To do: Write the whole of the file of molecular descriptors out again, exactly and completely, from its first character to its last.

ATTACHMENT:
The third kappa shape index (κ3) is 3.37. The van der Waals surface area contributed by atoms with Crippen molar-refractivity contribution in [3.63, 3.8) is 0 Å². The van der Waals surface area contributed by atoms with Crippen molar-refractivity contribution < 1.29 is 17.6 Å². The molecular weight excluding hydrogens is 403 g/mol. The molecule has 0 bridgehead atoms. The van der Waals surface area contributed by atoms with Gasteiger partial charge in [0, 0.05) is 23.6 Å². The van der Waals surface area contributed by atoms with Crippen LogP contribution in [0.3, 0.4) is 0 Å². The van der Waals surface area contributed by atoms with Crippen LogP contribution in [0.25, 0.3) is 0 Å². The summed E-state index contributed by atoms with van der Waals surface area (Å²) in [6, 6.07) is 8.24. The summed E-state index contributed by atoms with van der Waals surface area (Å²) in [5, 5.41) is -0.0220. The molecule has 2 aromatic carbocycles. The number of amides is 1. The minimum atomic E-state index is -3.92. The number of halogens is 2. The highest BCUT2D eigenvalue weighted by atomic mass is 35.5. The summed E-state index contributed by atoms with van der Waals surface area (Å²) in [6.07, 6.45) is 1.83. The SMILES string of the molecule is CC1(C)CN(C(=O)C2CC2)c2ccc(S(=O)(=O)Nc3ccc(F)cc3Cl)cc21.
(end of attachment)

The third kappa shape index (κ3) is 3.37. The van der Waals surface area contributed by atoms with Crippen molar-refractivity contribution in [3.63, 3.8) is 0 Å². The van der Waals surface area contributed by atoms with Crippen molar-refractivity contribution < 1.29 is 17.6 Å². The molecular weight excluding hydrogens is 403 g/mol. The molecule has 0 bridgehead atoms. The van der Waals surface area contributed by atoms with Gasteiger partial charge in [0, 0.05) is 23.6 Å². The van der Waals surface area contributed by atoms with Crippen LogP contribution in [0.3, 0.4) is 0 Å². The van der Waals surface area contributed by atoms with Crippen LogP contribution in [0.25, 0.3) is 0 Å². The summed E-state index contributed by atoms with van der Waals surface area (Å²) in [6, 6.07) is 8.24. The summed E-state index contributed by atoms with van der Waals surface area (Å²) in [5, 5.41) is -0.0220. The molecule has 2 aromatic carbocycles. The number of amides is 1. The minimum atomic E-state index is -3.92. The number of halogens is 2. The highest BCUT2D eigenvalue weighted by atomic mass is 35.5. The summed E-state index contributed by atoms with van der Waals surface area (Å²) in [6.07, 6.45) is 1.83. The SMILES string of the molecule is CC1(C)CN(C(=O)C2CC2)c2ccc(S(=O)(=O)Nc3ccc(F)cc3Cl)cc21.